Homeschooling requires a great deal of sacrifice and even more dedication. This is why researching and understanding your “why” and your purpose, playing to your strengths, and knowing what leads you to homeschool is so important. These are going to give you this foundation that you will be able to build off of and grow from as a homeschool teacher and as a homeschool family. You just don’t wake up one morning and decide I am going to homeschool and everything falls into place… it definitely does not happen like that. This decision and path is something that takes a lot of time and commitment. I truly believe that if you put in the work, you will be able to provide your child an incredible and positive educational experience.
Understanding Your Style
Here’s another top priority…understanding your style. What really appeals to you when you think of a homeschool space? Are you looking for a more traditional setting with workbooks? Are you looking for a Montessori type homeschool? There are many different styles to choose from like the Reggio Emilia Approach, the Charlotte Mason Method, or classical homeschooling. I’ve put some book recommendations towards the end of the post below so that you can read about all of the different styles to better understand what fits you and your family dynamic. As you read them, ask yourself what works for your teaching style? What works for your child’s learning style? I will get into choosing your curriculum more, but just know that as you start to research curriculum they are going to reference these different styles and it helps to know the basics.
I remember when I started I was very drawn to the Charlotte Mason Method and now as things have evolved, I’ve noticed that I pick and choose things from different styles that really work for us. In the beginning, I would feel very disappointed if my homeschool didn’t look like true Charlotte Mason. Our curriculum has really evolved and now I research and implement all of the different styles into our schooling for best results. I really do believe that the hard work that you put into these steps and choosing the right style before you ever pull your kids out of school or before you ever open a workbook is so incredibly important.
Read more about the homeschool styles here:
Find a Community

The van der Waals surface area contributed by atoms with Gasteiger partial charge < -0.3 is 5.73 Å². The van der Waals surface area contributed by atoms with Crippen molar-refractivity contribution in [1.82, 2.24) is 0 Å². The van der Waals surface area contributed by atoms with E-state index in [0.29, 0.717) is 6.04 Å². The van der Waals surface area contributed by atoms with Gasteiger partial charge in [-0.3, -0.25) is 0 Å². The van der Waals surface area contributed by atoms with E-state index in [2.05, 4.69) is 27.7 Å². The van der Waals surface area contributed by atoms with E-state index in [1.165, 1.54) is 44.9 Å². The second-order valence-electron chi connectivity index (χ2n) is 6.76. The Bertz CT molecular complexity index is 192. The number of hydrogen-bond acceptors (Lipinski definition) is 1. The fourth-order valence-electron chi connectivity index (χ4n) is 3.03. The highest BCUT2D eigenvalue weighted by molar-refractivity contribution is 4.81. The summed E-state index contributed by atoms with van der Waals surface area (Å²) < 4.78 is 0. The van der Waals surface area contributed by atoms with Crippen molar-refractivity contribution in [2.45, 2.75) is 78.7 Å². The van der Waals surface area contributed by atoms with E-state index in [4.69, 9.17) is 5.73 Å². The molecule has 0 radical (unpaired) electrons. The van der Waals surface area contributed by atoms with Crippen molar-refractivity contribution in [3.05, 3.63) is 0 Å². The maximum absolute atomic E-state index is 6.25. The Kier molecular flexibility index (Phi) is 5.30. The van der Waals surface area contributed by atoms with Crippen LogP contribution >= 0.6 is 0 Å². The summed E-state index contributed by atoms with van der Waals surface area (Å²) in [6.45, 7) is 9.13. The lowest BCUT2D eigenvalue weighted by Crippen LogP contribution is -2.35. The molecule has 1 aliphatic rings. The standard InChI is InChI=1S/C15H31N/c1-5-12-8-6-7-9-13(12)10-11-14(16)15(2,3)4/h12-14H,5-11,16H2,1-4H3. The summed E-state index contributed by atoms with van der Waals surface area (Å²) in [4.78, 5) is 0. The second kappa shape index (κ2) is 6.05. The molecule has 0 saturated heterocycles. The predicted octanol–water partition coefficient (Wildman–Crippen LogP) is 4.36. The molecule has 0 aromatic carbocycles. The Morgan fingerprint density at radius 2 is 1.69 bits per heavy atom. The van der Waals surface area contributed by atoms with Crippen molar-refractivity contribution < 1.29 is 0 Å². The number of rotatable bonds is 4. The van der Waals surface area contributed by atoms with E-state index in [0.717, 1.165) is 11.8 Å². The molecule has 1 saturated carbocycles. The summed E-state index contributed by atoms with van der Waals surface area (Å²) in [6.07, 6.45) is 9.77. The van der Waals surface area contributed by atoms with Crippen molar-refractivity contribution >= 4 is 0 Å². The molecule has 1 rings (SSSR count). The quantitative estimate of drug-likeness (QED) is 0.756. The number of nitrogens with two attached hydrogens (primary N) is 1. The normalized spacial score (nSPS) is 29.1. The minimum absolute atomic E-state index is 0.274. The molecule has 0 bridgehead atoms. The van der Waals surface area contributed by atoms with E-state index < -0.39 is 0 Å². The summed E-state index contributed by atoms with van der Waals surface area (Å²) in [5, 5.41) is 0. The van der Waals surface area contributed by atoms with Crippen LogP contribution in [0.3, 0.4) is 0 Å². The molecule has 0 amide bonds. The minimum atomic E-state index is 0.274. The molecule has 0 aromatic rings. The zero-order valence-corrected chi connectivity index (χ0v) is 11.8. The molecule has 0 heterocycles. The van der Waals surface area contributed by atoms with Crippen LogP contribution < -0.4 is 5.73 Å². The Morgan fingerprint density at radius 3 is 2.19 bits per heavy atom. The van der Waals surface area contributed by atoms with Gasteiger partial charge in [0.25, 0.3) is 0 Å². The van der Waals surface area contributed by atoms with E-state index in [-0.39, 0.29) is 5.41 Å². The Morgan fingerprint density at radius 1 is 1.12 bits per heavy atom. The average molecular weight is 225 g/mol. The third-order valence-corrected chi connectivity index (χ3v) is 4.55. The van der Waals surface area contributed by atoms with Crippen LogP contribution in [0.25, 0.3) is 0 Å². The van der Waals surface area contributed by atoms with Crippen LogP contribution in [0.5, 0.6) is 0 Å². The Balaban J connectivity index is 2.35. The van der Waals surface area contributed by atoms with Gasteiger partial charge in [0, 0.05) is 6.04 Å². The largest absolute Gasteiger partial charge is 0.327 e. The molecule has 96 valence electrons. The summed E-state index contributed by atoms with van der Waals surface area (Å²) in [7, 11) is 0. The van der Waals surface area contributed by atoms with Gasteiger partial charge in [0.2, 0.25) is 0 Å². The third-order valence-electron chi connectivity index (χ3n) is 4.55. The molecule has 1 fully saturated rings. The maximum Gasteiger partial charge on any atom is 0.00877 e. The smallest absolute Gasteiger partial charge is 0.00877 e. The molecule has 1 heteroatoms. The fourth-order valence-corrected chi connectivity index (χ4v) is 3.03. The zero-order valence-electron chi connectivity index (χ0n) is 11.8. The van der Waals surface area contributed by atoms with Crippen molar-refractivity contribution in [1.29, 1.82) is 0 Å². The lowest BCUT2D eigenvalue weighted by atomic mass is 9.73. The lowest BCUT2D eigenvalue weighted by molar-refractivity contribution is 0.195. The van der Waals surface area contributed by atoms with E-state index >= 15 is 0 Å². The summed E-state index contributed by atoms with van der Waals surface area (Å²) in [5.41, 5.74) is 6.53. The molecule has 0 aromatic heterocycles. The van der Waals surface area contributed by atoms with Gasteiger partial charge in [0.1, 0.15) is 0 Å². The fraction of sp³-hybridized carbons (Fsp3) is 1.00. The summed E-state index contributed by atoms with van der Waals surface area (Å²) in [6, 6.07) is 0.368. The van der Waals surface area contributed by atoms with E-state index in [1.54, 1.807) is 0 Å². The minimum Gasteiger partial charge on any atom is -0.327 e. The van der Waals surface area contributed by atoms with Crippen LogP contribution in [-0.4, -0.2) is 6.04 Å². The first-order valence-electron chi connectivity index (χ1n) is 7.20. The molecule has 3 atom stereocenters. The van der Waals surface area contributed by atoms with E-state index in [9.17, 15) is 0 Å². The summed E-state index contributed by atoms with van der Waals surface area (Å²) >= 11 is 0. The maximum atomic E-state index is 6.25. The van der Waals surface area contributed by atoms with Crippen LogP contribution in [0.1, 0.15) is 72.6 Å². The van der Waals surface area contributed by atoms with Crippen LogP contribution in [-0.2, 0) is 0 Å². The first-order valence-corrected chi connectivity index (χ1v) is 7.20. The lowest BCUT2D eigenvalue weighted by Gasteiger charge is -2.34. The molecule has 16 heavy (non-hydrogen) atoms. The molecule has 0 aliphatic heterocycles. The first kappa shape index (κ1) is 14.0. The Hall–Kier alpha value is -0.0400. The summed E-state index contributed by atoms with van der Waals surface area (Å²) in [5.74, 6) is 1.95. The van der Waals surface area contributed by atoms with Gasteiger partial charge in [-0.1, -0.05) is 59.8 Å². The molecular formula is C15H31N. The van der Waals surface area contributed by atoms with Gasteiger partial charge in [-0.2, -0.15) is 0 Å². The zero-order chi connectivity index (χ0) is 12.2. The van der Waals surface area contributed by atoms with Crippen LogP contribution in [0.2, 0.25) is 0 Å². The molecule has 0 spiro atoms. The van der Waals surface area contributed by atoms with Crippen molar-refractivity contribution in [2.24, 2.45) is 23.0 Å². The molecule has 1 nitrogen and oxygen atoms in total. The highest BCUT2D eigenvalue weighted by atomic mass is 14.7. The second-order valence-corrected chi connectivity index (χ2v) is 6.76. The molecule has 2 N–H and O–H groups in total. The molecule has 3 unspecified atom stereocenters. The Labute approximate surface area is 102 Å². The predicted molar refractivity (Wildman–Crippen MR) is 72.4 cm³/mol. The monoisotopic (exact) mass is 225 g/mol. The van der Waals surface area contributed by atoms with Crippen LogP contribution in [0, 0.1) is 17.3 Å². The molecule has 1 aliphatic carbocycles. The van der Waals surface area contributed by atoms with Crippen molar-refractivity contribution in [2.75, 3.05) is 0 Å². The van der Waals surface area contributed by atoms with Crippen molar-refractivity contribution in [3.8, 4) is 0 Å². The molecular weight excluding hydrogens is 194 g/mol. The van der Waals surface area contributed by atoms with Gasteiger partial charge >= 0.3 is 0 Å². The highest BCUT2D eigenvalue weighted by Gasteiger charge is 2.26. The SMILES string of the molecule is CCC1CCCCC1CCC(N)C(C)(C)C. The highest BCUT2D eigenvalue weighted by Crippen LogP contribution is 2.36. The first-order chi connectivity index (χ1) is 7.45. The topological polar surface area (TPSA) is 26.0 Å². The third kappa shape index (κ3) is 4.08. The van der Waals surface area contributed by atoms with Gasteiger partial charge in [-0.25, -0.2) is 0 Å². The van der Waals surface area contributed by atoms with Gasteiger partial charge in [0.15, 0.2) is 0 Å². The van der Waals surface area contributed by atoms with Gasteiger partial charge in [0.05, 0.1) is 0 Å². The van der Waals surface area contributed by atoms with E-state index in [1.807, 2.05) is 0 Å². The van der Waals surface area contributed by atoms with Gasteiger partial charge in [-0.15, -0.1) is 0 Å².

Finding a Homeschool Community is really necessary for beginning homeschool families. This can be done in several different ways and look very different from state to state. To find a group in your area, you can jump on Facebook and search for like-minded parents and teachers. You can research by doing a simple google search for the different co-ops in your area. We attend several different co-ops here in Florida. We have a co-op that meets once a month for a full day of learning, where the parents take different responsibilities and teach different lessons. This group is really fun because the children get to interact with one another and the homeschooling moms also get to interact. My children also go to a drop-off style co-op where they attend classes for the performing arts and different music classes for several hours a week. If you look into it, there are so many resources for you right in your own community. You really have to determine what your needs are and what you want your day to look like. I know for me when I first started out it felt a little intimidating and overwhelming to join these groups. In the beginning, I really just focused on building structure and routine in my home so leaving my comfort zone seems scary. You really have to figure out what is important to you, but having a community will give you strength.
Strength in Homeschool Communities
It is important for your children to have friends that they meet with continuously and I would argue that it is even more important for you. Homeschooling can be a very isolating journey but it doesn’t have to be, that’s your choice. So I would advise you to find a few homeschool moms that you can confide in, that you can ask questions of and that you can talk to openly about your struggles and about your successes. Having the community that comes with a co-op and joining a group of homeschool families is not only about socializing, there is so much more that comes from that support and that type of relationship. There is a sense of accountability that comes from homeschool communities and that really helps you to become successful on this journey. So, make sure that you go to Facebook or run a google search, find some people on social media that can be your support system as you start off as a beginning homeschool family.
Choosing Your Curriculum